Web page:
Mulholland: I sure hope so. I think healthcare is so deficient of technology day in and day out. We have so many opportunities to make the experience really positive for both the patients as well as, in this case, the mother of a patient, through technology. There are companies around the world that are doing similar scenarios. There’s one company that has actually built, through machine learning models, the ability to detect specific types of cancer because in that specific market, they can access data. \I think it’s definitely emerging.

The key is for companies to really be thoughtful about, what is the intention that they’re trying to serve and being really pragmatic around where they can actually build solutions because, more often than not, companies don’t actually make money, because they don’t have a long-term viable customer pipeline that they can sell into. So my hope is that, yes, you’re starting to see AI be used around the world. The other day, I was flying and they uses AI through same technology we were just discussing, custom vision. It detected my image. It mapped to my passport. I didn’t have to check in to the flight. I didn’t even have to show my passport because it recognized me. We’re seeing more and more of that emerge.

TB: It’s interesting because, in the example you just gave, which I believe was Delta Airlines, they’re doing that at Sea-Tac Airport and other places where they’re using image recognition to confirm identity. That’s one of the things that brings up concerns about AI in areas like privacy, but at the same time, you don’t hear as many stories about people using it for good, and it sounds like that’s largely your focus.

Mulholland: I am so passionate about it because I think companies have to take an ethical stance. We at Microsoft are really standing behind that because we know that at the end of the day, we want it to be trusted.

TB: Tell me about your son. What’s his life like? What do you feel comfortable sharing?

Kyle, Melissa, Emma and Conor Mulholland.

Mulholland: While he’s a complete medical miracle, our story did not end with birth. He had over 12 surgeries from birth to 2 years old, and as an outcome, he’s severely developmentally delayed. It’s a great point that you bring up because what I often don’t share is that he’s on the autism spectrum, and in working with one partner actually based in France, they came up with a solution leveraging AI to help their employees’ children be able to learn how to speak, and I got so excited about it because it resonated to my son, who is just now learning how to speak.

Sometimes, with kids with autism, they may have low verbal skills, and he is certainly one of those children, and in this specific solution, they created an application that basically teaches the child. You take a picture of an apple and, for example, if you hit apple, it’ll say apple back. One of the key ways children learn how to speak is through images. It’s actually teaching him how to speak.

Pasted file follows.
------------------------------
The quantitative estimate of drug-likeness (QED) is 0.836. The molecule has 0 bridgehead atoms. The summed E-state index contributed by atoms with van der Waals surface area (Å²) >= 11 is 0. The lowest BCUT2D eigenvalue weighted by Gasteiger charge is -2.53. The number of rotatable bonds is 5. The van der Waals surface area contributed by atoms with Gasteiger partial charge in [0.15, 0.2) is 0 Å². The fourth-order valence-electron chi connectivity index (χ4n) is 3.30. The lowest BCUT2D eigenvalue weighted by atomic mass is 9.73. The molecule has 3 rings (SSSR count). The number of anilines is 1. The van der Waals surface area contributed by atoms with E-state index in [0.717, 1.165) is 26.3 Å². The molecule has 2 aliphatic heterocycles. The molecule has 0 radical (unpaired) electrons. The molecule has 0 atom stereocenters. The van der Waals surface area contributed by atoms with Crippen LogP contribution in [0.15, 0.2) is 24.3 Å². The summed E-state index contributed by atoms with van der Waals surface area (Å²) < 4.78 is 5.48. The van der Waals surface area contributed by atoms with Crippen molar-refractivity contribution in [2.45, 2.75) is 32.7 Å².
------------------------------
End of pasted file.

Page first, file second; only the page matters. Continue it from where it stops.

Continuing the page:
His life has been completely shaped by technology, and I’m sure in many more ways to come in the future, but he’s a very sweet, loving boy. I’m so grateful that we’re blessed with him today.

TB: What advice would you give to other people with non-technical backgrounds, people from marketing, other parts of businesses, about the accessibility of artificial intelligence and these advanced forms of technology? Could anybody team up with a developer like you did and come up with a solution, or are you in a unique position because of where you are inside Microsoft?

Mulholland: Anyone can do it. My biggest piece of advice would be just go out there and learn, read. I learned so much by just reading about use cases, or stories in the news and media. Stay super curious, and you can teach yourself so much without actually having any technical background at all. The more I learn, the better I am at the job that I’m able to do because I can think and discover ways of using solutions, technical solutions, in ways to overcome challenges in the workforce. That’s the era it is today. We all have to learn.

TB: Microsoft CEO Satya Nadella is very public about the fact that his own son has a disability, cerebral palsy. I can imagine that there’s just natural empathy coming straight down from the leadership to others who not only might have disabilities themselves working inside the organization, but those who have close family members whose disabilities they help to manage.

Mulholland: It’s so true. I think he’s extremely empathetic as a leader, which really has cultivated the culture over the past three years. You can see that cultural transformation and shift. When I shared my story with Satya, because I couldn’t help myself, he emailed me back immediately, and he said, “You’ve inspired me,” but what I really was inspired by was how he took just my story and shared it across the company because it, to your point, it reminded him of his scenario of his son. He said, “Imagine back then if I had access to this type of technology, the things I could’ve done to help my son,” and so it’s a very personal connection with him. With it being so open, that’s why I’m always open to sharing my story. I think it’s so important to be empathetic to the world that we live in. We all have struggles in our daily lives, and I think it makes your story that much more relatable.